Finally, could this be decided in a matter of days? No of course not. On the other hand, the Covid-19 pandemic has shown that Member States do have the power to implement drastic matters in a matter of days, with immediate impact. and our enterprises are convinced that once governments create a level playing field for sustainable products, companies will rally to put sustainable solutions on the market in no time. And that would be a sustainable economy. The 3000 companies in the membership of – mostly SMEs – are committed to already deliver sustainable products in the current linear economy. Our goal is a sustainable economy where all 19 million EU companies are doing that.

As a first step, the matter of VAT differentiation to boost a sustainable economy should be urgently discussed further by stakeholders and substantiated in impact assessments by the European Commission. Insofar this debate has taken place at all, it is stuck in differences of opinion, even between proponents of the transition. As input for these discussions and assessments, Table 1 (see below) lists various arguments for and against low VAT rates exchanged about the issue, alongside with counter-arguments against raised objections.

The EU has been talking long enough about “the circular economy” while only referring to regulations, new technologies and circular start-ups putting new products on the market. It is high time that the focus shifts to implementing impactful economic incentives: green public procurement, a high price on carbon, a Carbon Border Adjustment Mechanism (CBAM) for all goods facing unfair international competition, a tax shift from labour to resources – and a low VAT rate for sustainable goods and services.

For the For our full positions on VAT differentiation see here and here.


Table 1: Arguments for and against low VAT rates for sustainable goods and services, together with counter arguments against raised objections, as a basis for further discussion and impact assessments


Arguments for low VAT Objections raised against low VAT Counter arguments against raised objections
Given the choice between two otherwise equal goods or services, even a moderate VAT difference can effectively nudge consumers to purchase the circular option rather than the linear one. This can alleviate the biggest hurdle for sustainable products, which is lack of demand. Research has shown that low VAT rates often lead to profit increases, by not transferring the rate difference to the consumer, and thereby fails to induce behavioural change or innovation The research quoted concerns low rates for an entire product group instead of VAT differentiation within a product group. They should have investigated the effects of a low and high VAT rate for sustainable and unsustainable versions of otherwise identical products – such as energy, cars or  matrasses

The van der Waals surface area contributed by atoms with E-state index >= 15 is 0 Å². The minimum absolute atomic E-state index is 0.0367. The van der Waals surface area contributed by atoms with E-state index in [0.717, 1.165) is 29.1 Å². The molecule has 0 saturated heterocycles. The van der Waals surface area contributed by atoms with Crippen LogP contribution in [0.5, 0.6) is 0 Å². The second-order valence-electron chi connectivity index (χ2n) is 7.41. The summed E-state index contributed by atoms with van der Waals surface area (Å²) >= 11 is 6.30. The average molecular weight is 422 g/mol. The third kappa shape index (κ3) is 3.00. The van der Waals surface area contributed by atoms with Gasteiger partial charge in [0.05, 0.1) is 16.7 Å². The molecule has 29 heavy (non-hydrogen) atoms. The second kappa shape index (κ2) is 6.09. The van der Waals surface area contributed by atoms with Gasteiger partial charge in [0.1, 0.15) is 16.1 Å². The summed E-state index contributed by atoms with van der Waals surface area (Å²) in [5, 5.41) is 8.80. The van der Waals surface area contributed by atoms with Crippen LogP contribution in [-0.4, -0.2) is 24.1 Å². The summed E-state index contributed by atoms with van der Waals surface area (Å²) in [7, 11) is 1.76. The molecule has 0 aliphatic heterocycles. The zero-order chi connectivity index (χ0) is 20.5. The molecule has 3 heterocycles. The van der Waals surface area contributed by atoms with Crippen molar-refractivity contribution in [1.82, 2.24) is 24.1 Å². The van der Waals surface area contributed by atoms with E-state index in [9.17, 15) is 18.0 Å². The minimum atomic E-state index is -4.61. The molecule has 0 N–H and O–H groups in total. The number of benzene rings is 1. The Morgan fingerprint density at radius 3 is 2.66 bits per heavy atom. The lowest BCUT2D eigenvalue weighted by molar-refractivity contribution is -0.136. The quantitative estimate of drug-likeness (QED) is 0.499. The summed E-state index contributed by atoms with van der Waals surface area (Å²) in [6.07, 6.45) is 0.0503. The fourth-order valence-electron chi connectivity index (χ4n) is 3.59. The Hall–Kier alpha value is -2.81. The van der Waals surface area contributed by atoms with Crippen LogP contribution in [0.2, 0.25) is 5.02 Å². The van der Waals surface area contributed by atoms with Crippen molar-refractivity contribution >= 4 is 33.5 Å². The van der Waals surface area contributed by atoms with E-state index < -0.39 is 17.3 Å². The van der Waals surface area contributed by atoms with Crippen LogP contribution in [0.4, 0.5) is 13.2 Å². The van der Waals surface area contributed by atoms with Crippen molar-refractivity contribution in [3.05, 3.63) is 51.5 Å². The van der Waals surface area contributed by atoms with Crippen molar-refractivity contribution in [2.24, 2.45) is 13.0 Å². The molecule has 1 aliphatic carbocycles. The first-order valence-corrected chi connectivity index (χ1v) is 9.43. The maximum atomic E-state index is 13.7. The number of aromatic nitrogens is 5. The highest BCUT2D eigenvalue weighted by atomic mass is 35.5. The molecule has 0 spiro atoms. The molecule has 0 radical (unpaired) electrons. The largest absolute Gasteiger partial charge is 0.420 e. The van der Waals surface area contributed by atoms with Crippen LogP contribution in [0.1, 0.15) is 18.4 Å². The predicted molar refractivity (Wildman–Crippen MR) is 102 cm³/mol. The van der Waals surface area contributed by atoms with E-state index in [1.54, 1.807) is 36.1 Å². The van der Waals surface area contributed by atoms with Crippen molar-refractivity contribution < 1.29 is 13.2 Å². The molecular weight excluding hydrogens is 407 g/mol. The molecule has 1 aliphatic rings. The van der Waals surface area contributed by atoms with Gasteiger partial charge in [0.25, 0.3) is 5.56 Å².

Temporary low VAT rates for sustainable products are urgently needed to accelerate the transition to a low-carbon circular economy The tax shift from labour to resources provides sufficient acceleration. In addition, Extended Producer Responsibility (EPR) measures are effectively increasing the cost of waste-intensive products The tax shift is not being implemented because the political will is lacking. EPR schemes are still largely ineffective since they lack eco-modulation of the fee. Low VAT rates are therefore needed until a level playing field has been established by these and/or other measures.
It is politically much easier to lower the tax on sustainable products than to increase the tax on unsustainable ones. There is growing support for the tax shift from labour to resources Individual member states hesitate to implement the tax shift on their own, the EU has no mandate on taxes, and consensus in the Council is lacking, with veto right is blocking decision making at EU level. The 2021 Council decision opening up the EU VAT directive for low rates for a few sustainable, circular and healthy products was the only positive one and has created a precedent
Opening up the EU VAT directive further will further complicate the tax regime on the EU market, which is already too complicated and requires simplification The urgency of the transition justifies new exceptions. Moreover, additional low VAT regimes can and should be agreed on in a harmonised way at the EU level as much as possible as to avoid fragmentation of the EU market
To remain tax neutral, other taxes will have to increase if VAT rates are implemented at large scale. In 2020 in the EU, revenue from VAT accounted for around 51.7 % of the total taxes on production and imports. Indeed, but that holds for any tax reform favouring sustainability, including the tax shift. Taxes on resource use, waste and pollution can be increased. If needed, other sources of compensating tax revenues can be readily found
Governments cannot determine if a product or service is sustainable Life cycle sustainability assessments can and should form the basis for low VAT rates, the tax shift and any other economic incentive
Low VAT rates undermine their own success: if they are impactful, eventually all products fall under the low regime Low VAT rates can be ended once a level playing field for sustainable products has been established by other measures
VAT differentiation based on sustainability will lead to “leakage” of industrial activities from the EU to other continents Similar to the CBAM, VAT differentiation can be devised to avoid “leakage” of industrial activities by covering all imports from outside the EU as well as exports from the EU
Split incentives between chain partners limit the impact of VAT measures on the sustainability of products Split incentives between chain partners are avoided by covering business activities along the full cycle
By acting on end products, VAT differentiation is an expensive and inefficient measure for those cases where negative impacts are caused early in the value chain, e.g. by the choice of materials Materials-specific fiscal tariffs may be used where needed
The “chicken and the egg” problem blocking decision making on the VAT has not been solved: member states are in charge but concerted EU action is needed The EU should decide to switch from unanimous to majority decision making on tax matters as soon as possible. Meanwhile, it can continue further opening up the EU VAT directive